Tempered Steel, but the card does so much more until the format warps to beat it.
3 Mana Leak: I had only two Mana Leaks, but I had to switch one discard spell for a Mana Leak and then cut a Countersquall in the sideboard for a
removal spell as part of my efforts to improve the Valakut matchup. I completely agree with Ari that drawing two Mana Leaks is usually pretty bad.
2 Vendilion Clique: I agree with Ari’s claim that Scion of Oona is awesome against everyone who doesn’t have Volcanic Fallout, but I think the time
isn’t right for Scion at the moment. Before GP Atlanta, Ben Stark claimed that Faeries was his worst matchup with R/G Valakut. That seemed odd to me
because I knew that R/G Valakut was one of my worst matchups. I think there are a lot of reasons for this. First of all, the matchup is close, which
makes it one of the worst matchups for both sides, since both decks are very good against the field. Second, Ben’s experience was based on decks that
were very prepared—they had a lot of discard, counters, and Vendilions, while I had a lot of removal and Scions for other matchups. Valakut is
big enough that it’s worth becoming the version with which Ben had trouble.
1 Jace Beleren: I agree with Ari that expensive sorceries are really bad in this deck, but he’s also right that every game is extremely close and won
on very narrow margins. Jace is one of the few ways to pull very far ahead, and it lets you play a different kind of game, which some decks can’t deal
3 Tectonic Edge: I’ve gone up to 27 land, adding another Tectonic Edge as a spell because it’s among the best spells in the mirror and
against Valakut, and those are my two main concerns right now. Also, I like fully taking advantage of the ability to play way too many lands without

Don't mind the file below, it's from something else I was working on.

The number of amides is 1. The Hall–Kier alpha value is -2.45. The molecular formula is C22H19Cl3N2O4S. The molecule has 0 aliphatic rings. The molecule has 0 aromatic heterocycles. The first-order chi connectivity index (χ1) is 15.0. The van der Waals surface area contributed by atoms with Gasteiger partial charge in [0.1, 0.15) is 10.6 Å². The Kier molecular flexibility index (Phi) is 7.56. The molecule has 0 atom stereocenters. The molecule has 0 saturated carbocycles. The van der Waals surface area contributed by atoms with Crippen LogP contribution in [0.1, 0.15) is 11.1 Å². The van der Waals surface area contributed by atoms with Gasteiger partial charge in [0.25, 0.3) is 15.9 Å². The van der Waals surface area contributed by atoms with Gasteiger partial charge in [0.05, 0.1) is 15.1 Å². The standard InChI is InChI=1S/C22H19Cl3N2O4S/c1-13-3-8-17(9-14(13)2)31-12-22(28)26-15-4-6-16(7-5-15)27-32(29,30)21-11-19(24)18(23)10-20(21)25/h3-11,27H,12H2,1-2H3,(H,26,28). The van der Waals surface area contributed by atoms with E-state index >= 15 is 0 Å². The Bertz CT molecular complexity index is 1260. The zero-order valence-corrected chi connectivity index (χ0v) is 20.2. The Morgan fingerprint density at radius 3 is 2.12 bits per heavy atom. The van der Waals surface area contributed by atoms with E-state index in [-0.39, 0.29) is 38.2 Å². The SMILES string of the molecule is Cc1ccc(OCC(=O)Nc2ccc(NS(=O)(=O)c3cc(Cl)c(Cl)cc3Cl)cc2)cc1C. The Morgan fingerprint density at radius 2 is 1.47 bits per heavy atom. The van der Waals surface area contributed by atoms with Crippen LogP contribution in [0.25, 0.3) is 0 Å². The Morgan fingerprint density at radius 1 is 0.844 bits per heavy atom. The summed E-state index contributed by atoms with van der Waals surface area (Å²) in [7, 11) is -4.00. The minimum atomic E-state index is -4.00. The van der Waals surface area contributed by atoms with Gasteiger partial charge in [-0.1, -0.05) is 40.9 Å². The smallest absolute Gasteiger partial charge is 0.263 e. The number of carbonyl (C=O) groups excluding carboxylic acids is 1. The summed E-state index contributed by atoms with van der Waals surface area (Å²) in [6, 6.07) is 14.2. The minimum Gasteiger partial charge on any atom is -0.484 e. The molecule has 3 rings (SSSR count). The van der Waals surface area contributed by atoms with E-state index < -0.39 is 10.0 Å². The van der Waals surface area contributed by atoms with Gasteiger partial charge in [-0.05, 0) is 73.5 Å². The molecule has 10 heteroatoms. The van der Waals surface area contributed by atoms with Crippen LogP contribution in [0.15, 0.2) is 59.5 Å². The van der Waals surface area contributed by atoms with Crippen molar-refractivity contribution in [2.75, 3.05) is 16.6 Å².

getting punished because so many of them are spells. So far, I haven’t felt like 27 is too many lands, and the uncounterable removal for manlands is
huge, as is the ability to double Edge people who miss a land drop as soon as they hit four lands.
3 Island, 3 Swamp, 2 Sunken Ruins: With so many Tectonic Edges, Sunken Ruins becomes very risky. You lose the benefit of having a more stable mana base
if you have to mulligan more hands because you don’t have colored mana. I’d like to be able to play more Islands to make up for not having Sunken Ruins
when it comes to playing Cryptic Command, but with so many one-mana black cards and with Vampire Nighthawks in the sideboard, you just can’t just cut
0 Preordain: Obviously I love Preordain, and I played four at Worlds. I cut it after seeing that decks without it were doing much better than decks
with it. Also, every time my opponent played one, I was so relieved. That can’t be a good sign for the card. Playing Preordain decreases the odds of
curving out perfectly with cards that attack the opponent or impact the board. Games are too tempo-oriented, and mana is too valuable to mess around
with this kind of thing, even if it is awesome to draw one on turn 8. There are a lot of cards that I think should rotate into the deck depending on
the metagame, but I don’t think Preordain is a card that will be correct this season.
I’m going to talk about cards in the order Ari talked about them, since I have some thoughts on what he says, and then talk about the other cards:
Sower of Temptation: I wanted a second one of these in the Grand Prix because of how awesome it would’ve been against U/W Control, and having played
against U/W Control with them online and having taken a Glen Elendra Archmage and a Baneslayer Angel in the same game, I can tell you that this card
met my expectations. When this card’s good, it’s a complete all-star, which is what I want a sideboard card to be. It might be right to have more of
these at some point, but Ari’s right that they make the four-slot too crowded, and there’s nothing you can do to fix it. I’m completely torn on this
card in the mirror. Creeping Tar Pit makes it much easier to resolve than it used to be, and it can be a total blowout. I think it’s right against some